Perfect Gospel Story for Today's World
Today we have another extraordinary opportunity to learn more about the man Jesus and his ministry in serving a segment of his society that were shunned by their communities because of the contagious disease of leprosy. We look at the Son of Man showing not just his pity but his compassion. Jesus makes clear that these victims of a terrible disease are also the victims of another disease imposed on them by their forced ostracism from the people they have known and perhaps have even brought into this world. There was in the communities tremendous fear and contempt towards the victims of leprosy.
It has been noted that medicine was in a primitive stage of development when Jesus was preaching and teaching. Some people were labeled as "unclean" simply by the lack of sound medical knowledge. Unfortunately when that happens, as we witnessed in our own time when HIV/AIDS was discovered. Fear and contempt branded these victims as "unclean" and as not safe to be with especially in restaurants and at home dinner tables. We did not know enough about the disease when it was first named. As a result many suffered a double or even triple dose of rejection in our communities.
Jesus was moved by the leper who came to him not with just a disease but with great faith and trust in Jesus and the words the leper must have heard. We don't know exactly why because we never know exactly how the Holy Spirit works in the hearts and minds of others. It is hard enough to discern the Spirit in our own lives at times.
Jesus did what only a minimal few might do: he touched the man who asked for healing. His compassion for the man was so genuine. The very touch of Jesus must have been a healing moment for this trusting and hoping victim. Once cured the man is given a charge by Jesus. Go and tell the priests of your healing. Show yourself to them. This was vitally important in Jesus' society. Why? Because the priest was the one who was chosen to validate the renewed health of the victim and to assure the communities that it was not safe for the cured victim to associate within the community.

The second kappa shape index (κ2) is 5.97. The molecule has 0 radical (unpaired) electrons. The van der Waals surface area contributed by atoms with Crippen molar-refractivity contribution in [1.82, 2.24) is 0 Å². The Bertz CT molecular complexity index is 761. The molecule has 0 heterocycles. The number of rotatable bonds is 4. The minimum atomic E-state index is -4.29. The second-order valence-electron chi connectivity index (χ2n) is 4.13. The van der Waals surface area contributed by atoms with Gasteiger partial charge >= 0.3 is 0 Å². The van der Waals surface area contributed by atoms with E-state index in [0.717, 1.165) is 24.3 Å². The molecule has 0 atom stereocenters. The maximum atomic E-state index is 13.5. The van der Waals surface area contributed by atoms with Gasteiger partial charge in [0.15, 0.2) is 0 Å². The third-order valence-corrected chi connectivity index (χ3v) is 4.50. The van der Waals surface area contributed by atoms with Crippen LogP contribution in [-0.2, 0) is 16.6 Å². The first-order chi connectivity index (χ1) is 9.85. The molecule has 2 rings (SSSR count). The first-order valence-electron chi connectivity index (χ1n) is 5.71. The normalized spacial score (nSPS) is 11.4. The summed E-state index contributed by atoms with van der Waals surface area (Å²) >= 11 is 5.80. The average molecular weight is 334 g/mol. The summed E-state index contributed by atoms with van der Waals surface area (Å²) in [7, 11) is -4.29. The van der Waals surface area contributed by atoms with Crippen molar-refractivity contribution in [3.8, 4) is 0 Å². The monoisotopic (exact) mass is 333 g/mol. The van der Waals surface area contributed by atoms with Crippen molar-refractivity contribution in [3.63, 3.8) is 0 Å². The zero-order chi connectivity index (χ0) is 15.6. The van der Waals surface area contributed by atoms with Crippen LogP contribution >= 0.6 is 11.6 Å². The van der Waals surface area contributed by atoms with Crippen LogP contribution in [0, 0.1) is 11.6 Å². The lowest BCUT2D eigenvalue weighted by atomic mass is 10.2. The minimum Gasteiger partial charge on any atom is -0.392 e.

The wonderful part of this gospel event is that the man was so excited by his cure, as would anyone with such a terrible disease, that he could not keep the last charge Jesus gave him: don't say anything about this. How could the man contain his relief, his excitement, his happiness. As one commentator on this gospel wrote: "It is often in our crosses that grace appears."
This gospel story today of course directs our attention to those who suffer as lepers in our communities. There are many. Of course we live in an era of terribly physical and psychological kinds of leprosy. Some of these diseases build walls of isolation around the victims where even families, friends and others in the community reject being present with them.
Consider the marginalized members of our communities around the world and in our nation: drug addicts, poor single mothers, those who have lost their homes or who never could say I have had a roof over my head. Think about the single Moms or single Dads who struggle in poverty with their one prized possession ... their child or children. We have all know alcoholics who are so quickly rejected by others.
Our challenge today is this: consider carefully and slowly the compassion and pity that Jesus teaches us. Do you build such a wall around any person or persons you know or know about because society has judged them "unclean" or not fit to be a part of "their society"? Take the often misused question and take it to heart: "What would Jesus do in this circumstance?"